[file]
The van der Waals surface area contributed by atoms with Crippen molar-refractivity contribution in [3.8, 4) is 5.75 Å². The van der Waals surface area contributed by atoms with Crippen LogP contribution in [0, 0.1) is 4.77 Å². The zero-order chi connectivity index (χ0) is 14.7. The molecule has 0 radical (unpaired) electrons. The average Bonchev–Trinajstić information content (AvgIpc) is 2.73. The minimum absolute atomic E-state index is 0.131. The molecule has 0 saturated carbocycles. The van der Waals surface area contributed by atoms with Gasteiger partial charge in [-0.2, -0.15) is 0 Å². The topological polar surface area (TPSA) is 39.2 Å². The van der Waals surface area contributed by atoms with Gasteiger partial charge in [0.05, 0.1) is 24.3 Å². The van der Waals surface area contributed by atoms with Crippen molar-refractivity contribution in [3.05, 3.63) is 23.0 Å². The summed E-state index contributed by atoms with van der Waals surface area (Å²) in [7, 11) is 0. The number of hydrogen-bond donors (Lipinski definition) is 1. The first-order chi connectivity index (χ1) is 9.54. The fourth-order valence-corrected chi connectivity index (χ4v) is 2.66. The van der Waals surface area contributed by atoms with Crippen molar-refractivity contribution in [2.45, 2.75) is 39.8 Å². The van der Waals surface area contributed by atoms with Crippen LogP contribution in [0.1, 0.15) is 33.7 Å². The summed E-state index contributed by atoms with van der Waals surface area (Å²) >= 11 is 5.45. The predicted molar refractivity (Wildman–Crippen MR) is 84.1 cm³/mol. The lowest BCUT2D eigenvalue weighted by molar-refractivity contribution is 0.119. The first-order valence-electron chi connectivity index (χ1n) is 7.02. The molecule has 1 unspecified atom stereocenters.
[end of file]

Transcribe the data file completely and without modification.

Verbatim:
The van der Waals surface area contributed by atoms with Crippen molar-refractivity contribution in [3.8, 4) is 5.75 Å². The van der Waals surface area contributed by atoms with Crippen LogP contribution in [0, 0.1) is 4.77 Å². The zero-order chi connectivity index (χ0) is 14.7. The molecule has 0 radical (unpaired) electrons. The average Bonchev–Trinajstić information content (AvgIpc) is 2.73. The minimum absolute atomic E-state index is 0.131. The molecule has 0 saturated carbocycles. The van der Waals surface area contributed by atoms with Gasteiger partial charge in [-0.2, -0.15) is 0 Å². The topological polar surface area (TPSA) is 39.2 Å². The van der Waals surface area contributed by atoms with Gasteiger partial charge in [0.05, 0.1) is 24.3 Å². The van der Waals surface area contributed by atoms with Crippen molar-refractivity contribution in [3.05, 3.63) is 23.0 Å². The summed E-state index contributed by atoms with van der Waals surface area (Å²) in [7, 11) is 0. The number of hydrogen-bond donors (Lipinski definition) is 1. The first-order chi connectivity index (χ1) is 9.54. The fourth-order valence-corrected chi connectivity index (χ4v) is 2.66. The van der Waals surface area contributed by atoms with Crippen molar-refractivity contribution in [2.45, 2.75) is 39.8 Å². The van der Waals surface area contributed by atoms with Crippen LogP contribution in [0.1, 0.15) is 33.7 Å². The summed E-state index contributed by atoms with van der Waals surface area (Å²) >= 11 is 5.45. The predicted molar refractivity (Wildman–Crippen MR) is 84.1 cm³/mol. The lowest BCUT2D eigenvalue weighted by molar-refractivity contribution is 0.119. The first-order valence-electron chi connectivity index (χ1n) is 7.02. The molecule has 1 unspecified atom stereocenters.